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Environmental fate & pathways

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Biodegradation data include results from aerobic freshwater/sediment, anaerobic freshwater/sediment, anaerobic digester sludge, and sediment/soil studies. Biotic degradation and binding to sediment/soil/sludge was observed in all studies. Metabolites of TBBPA were observed in anaerobic sediment and anaerobic sludge, but not identified definitively.

The biodegradability of 14C-TBBPA was tested for 56 days under aerobic conditions in a sediment/water microbial test system using natural river sediment and water at concentrations of 10, 100 and 1000 µg/L. Half-lives calculated for TBBPA ranged between 48 and 84 days at a concentration of 10 and 1000 µg/L, respectively.

The biodegradability of 14C-TBBPA was tested for 102 days under anaerobic conditions in freshwater aquatic-sediment systems from two sources (Turkey Creek and Choptank River) at a nominal concentration of 50 µg/kg dry sediment at approximately 20 °C. The DT50 values for TBBPA in the whole test systems for Turkey Creek and Choptank River were 28 and 24 days, respectively.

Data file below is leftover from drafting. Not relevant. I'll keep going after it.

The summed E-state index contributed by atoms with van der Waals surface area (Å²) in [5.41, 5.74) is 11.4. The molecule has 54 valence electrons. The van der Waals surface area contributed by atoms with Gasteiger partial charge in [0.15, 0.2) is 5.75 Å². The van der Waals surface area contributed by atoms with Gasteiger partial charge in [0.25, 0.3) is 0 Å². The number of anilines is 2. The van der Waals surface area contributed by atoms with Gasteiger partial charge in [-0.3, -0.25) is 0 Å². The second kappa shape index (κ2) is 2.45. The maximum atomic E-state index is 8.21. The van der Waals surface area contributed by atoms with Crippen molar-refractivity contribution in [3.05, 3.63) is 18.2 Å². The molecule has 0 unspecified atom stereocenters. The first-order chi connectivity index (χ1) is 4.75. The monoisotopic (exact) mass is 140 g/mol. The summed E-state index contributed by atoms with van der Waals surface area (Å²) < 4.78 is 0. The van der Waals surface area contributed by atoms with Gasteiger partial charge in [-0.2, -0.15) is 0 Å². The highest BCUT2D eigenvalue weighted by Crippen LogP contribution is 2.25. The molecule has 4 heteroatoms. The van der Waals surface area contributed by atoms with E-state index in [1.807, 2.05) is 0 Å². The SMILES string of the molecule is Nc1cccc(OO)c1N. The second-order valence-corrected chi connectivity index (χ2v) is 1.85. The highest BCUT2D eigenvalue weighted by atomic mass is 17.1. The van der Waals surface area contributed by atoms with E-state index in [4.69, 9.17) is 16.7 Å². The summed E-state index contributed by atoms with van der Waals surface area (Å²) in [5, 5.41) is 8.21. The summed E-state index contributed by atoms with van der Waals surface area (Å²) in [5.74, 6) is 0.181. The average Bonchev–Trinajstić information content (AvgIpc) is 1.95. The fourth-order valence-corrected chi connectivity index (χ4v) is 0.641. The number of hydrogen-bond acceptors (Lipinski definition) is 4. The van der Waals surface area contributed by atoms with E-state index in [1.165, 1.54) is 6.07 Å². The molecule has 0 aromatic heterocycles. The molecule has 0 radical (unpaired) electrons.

The biodegradability of 14C-TBBPA was tested for 120 days at 35 °C at a nominal concentration of 50 μg/L with anaerobic digester sludge collected from a municipal wastewater treatment plant. The DT50 value in the biotic sludge systems was 19 days.

The transformation of 14C-TBBPA was tested for 6 months in aerobic and anaerobic soil systems. Volatile metabolites were identified (CO2 at 17.2 to 21.4% after 6 months) as were residues (declining from 89.6 to 92.5% at day 0 to 1.7 to 2.4% after 6 months). The DT50 was 5.3-7.7 days in aerobic soils.

The biodegradability of 14C-TBBPA was tested under aerobic and anaerobic conditions in three soil types; TLC showed biodegradation of TBBPA in all soil types. Under aerobic conditions, less than or equal to 6% of the applied radioactive TBBPA was recovered in the volatile traps, indicating partial degradation to CO₂. Under anaerobic conditions, less than 0.5% of the radiolabel was recovered in the volatile traps, indicating little degradation to CO₂. The recovered radioactivity in all traps was almost exclusively CO₂. Under both aerobic and anaerobic conditions, degradation products (2 or 3 depending on soil type) were not specifically identified, but the dimethyl and diethyl derivatives of TBBPA were ruled out based on TLC characteristics of authentic standards.

Based on the data presented and the supporting information from the scientific literature, it can be concluded that under anaerobic conditions, TBBPA undergoes biodegradation and the biodegradation pathway is through sequential debromination, resulting in BPA formation. BPA is further mineralized under aerobic conditions. Under aerobic conditions, o-methylation could occur. Further discussions on the biodegradation/transformation products are included as part of the PBT assessment.